Fatal Sins of Customer Service

 

“Excellent customer service is the number one job in any company! It is the personality of the company and the reason customers come back. Without customers there is no company!” – Connie Edler

Excellent customer service is a holy grail for businesses. Brands struggle all the time to provide great customer service, we go above and beyond to make the customer happy, and yet we still see people unhappy with the service they receive. 

Customer Service isn’t rocket science, yet in its own way, I say it is. In a race to increase NPS® or CSAT score for a brand, we often forget the basics. What if the challenges you’re having are very simple? What if you could get rid of these problems easily? And what if I said if you got rid of them, it will eventually lead to happier customers. 

Here are a few fatal sins of customer service. Let’s just hope you aren’t committing one. 

 

Apathy

This should go without saying that you should never be rude to a customer. However, simply not caring about a customer’s problem is almost as bad. When a customer feels that an agent does not care about their issue, it makes them irritable. 

Understand, the only reason the customer has called you is that they have an issue that is causing them discomfort.

“Imagine your customer is your best friend—listen to their concerns, be a shoulder to lean on and then shift the focus from what went wrong to how you can help make it right.” – Rachel Hogue

 

Assumptions

“Assumptions are the termites of relationships.” – Henry Winkler 

To put it simply, look around yourself you will find scores of different personalities than yourself. Everyone has a different learning curve. Learn to give a benefit of the doubt to your customer that they know what they are doing, even if they don’t. A simple gesture of being patient goes a long way in this trade.  

 

Becoming a robot

Let’s face it! All of us have scripts, templates and canned responses to stay efficient. But customer service is so much more than just a bunch of templates. It’s an idea based on individuality. It’s about understanding the underlying emotion of your customer. It’s about showing your customer that they are important to you and making them feel welcome.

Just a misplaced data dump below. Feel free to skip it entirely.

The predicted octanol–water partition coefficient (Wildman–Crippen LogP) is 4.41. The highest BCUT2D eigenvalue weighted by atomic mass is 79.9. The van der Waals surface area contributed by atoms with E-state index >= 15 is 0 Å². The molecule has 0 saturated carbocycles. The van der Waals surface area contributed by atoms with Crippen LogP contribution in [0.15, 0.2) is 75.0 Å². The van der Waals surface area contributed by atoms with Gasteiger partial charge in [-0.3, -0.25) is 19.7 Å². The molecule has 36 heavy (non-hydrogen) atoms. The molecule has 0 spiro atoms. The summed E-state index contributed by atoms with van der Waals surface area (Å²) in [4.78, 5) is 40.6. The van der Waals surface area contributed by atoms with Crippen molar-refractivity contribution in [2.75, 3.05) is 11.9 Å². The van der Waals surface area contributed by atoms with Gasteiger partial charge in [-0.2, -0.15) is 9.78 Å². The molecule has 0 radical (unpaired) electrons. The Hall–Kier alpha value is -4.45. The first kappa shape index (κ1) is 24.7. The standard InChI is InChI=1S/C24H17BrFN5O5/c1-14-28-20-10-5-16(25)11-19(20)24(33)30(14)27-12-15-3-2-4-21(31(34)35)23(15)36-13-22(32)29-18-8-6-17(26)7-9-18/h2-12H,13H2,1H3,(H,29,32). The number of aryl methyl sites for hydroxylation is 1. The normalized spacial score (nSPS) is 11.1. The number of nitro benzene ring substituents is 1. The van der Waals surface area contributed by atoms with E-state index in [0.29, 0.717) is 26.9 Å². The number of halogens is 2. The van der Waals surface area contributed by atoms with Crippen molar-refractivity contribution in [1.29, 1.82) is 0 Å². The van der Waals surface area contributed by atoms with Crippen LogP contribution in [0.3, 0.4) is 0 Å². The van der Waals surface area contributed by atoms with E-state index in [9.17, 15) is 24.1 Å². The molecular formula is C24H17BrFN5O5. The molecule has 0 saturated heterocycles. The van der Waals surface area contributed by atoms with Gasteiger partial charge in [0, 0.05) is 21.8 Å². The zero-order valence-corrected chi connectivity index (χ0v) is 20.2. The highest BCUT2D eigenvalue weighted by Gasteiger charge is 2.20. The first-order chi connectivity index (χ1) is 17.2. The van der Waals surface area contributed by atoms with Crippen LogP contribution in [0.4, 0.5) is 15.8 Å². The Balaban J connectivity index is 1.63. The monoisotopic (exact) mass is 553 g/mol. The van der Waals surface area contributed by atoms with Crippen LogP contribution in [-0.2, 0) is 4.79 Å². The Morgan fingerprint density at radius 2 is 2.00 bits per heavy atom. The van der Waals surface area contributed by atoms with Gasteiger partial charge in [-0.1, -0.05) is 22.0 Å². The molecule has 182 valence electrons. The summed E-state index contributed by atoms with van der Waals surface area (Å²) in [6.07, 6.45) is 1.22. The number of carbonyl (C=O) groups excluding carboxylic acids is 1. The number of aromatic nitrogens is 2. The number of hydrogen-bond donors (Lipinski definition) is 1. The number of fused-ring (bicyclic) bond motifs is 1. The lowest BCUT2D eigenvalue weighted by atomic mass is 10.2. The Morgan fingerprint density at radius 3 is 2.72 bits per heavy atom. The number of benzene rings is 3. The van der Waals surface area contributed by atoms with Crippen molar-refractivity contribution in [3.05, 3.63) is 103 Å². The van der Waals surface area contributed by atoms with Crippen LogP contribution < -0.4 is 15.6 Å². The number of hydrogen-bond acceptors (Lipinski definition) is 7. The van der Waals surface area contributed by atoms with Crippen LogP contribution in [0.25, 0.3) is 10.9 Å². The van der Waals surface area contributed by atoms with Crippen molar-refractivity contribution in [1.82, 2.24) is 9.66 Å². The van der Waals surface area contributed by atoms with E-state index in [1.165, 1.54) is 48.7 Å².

“You are serving a customer, not a life sentence. Learn how to enjoy your work.” Laurie Mcintosh 

 

Passing the buck

“A rose on time is more valuable than a $1000 gift that’s too late.” – Jim Rohn 

Some time ago I was dealing with a customer. The customer had applied for a credit card and was calling because the application wasn’t processed. The application had been canceled by the system as he was a foreign national, a long-time customer in his home country though. Before he spoke with me, he had been transferred 6 times and he just wanted help. Now in order to help him, it would take me more than an hour and the resolution was a little out of scope from my responsibilities. I discussed the matter with my peers and was asked to simply connect the customer to the team that handled operations for his home country. However, I went ahead and I helped him. It took me an hour and a half to help him get a resolution but every single second of it was worth it. Because that made him feel that people cared about his issues deeply and were willing to provide a better experience. It has been 3 years since that day and he has remained a loyal customer to date. 

 

Inflexibility

There is nothing wrong with a defined set of instructions or rules to adhere to. The problem arises when people treat them as their bible. Injecting a set of rules into every conversation is annoying. Try to do something out of your scope, go above and beyond. Remember, there are no traffic jams along the extra mile.

 

To sum it all up, don’t treat customer service as a job. It’s not a set of instructions that you read and start doing the same thing over and over again. Customer service is an attitude. It defines your personality. 

“ Service is the rent we pay for being. It is the very purpose of life, and not something you do in your spare time.” – Marian Wright Edelman

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